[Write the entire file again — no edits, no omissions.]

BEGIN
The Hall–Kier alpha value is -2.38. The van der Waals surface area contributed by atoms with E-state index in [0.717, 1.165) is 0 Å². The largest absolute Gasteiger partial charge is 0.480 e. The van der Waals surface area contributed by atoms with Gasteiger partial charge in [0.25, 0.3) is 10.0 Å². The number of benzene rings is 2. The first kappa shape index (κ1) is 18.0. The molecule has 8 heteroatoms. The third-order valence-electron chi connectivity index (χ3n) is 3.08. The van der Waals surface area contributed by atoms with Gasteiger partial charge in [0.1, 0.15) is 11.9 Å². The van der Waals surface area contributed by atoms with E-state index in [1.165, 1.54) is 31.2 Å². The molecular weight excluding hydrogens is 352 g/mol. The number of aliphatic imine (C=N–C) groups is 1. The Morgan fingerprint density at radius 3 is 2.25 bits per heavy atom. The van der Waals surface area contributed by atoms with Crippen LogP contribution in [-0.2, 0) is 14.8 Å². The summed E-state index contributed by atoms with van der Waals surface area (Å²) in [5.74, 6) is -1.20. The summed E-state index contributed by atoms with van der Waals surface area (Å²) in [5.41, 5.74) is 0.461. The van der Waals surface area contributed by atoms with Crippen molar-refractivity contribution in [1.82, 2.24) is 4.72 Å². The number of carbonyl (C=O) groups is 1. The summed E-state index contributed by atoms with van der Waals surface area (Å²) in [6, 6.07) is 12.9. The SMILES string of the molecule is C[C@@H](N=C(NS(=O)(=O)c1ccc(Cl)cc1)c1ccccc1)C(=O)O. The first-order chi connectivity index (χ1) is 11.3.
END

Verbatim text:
The Hall–Kier alpha value is -2.38. The van der Waals surface area contributed by atoms with E-state index in [0.717, 1.165) is 0 Å². The largest absolute Gasteiger partial charge is 0.480 e. The van der Waals surface area contributed by atoms with Gasteiger partial charge in [0.25, 0.3) is 10.0 Å². The number of benzene rings is 2. The first kappa shape index (κ1) is 18.0. The molecule has 8 heteroatoms. The third-order valence-electron chi connectivity index (χ3n) is 3.08. The van der Waals surface area contributed by atoms with Gasteiger partial charge in [0.1, 0.15) is 11.9 Å². The van der Waals surface area contributed by atoms with E-state index in [1.165, 1.54) is 31.2 Å². The molecular weight excluding hydrogens is 352 g/mol. The number of aliphatic imine (C=N–C) groups is 1. The Morgan fingerprint density at radius 3 is 2.25 bits per heavy atom. The van der Waals surface area contributed by atoms with Crippen LogP contribution in [-0.2, 0) is 14.8 Å². The summed E-state index contributed by atoms with van der Waals surface area (Å²) in [5.74, 6) is -1.20. The summed E-state index contributed by atoms with van der Waals surface area (Å²) in [5.41, 5.74) is 0.461. The van der Waals surface area contributed by atoms with Crippen molar-refractivity contribution in [1.82, 2.24) is 4.72 Å². The number of carbonyl (C=O) groups is 1. The summed E-state index contributed by atoms with van der Waals surface area (Å²) in [6, 6.07) is 12.9. The SMILES string of the molecule is C[C@@H](N=C(NS(=O)(=O)c1ccc(Cl)cc1)c1ccccc1)C(=O)O. The first-order chi connectivity index (χ1) is 11.3.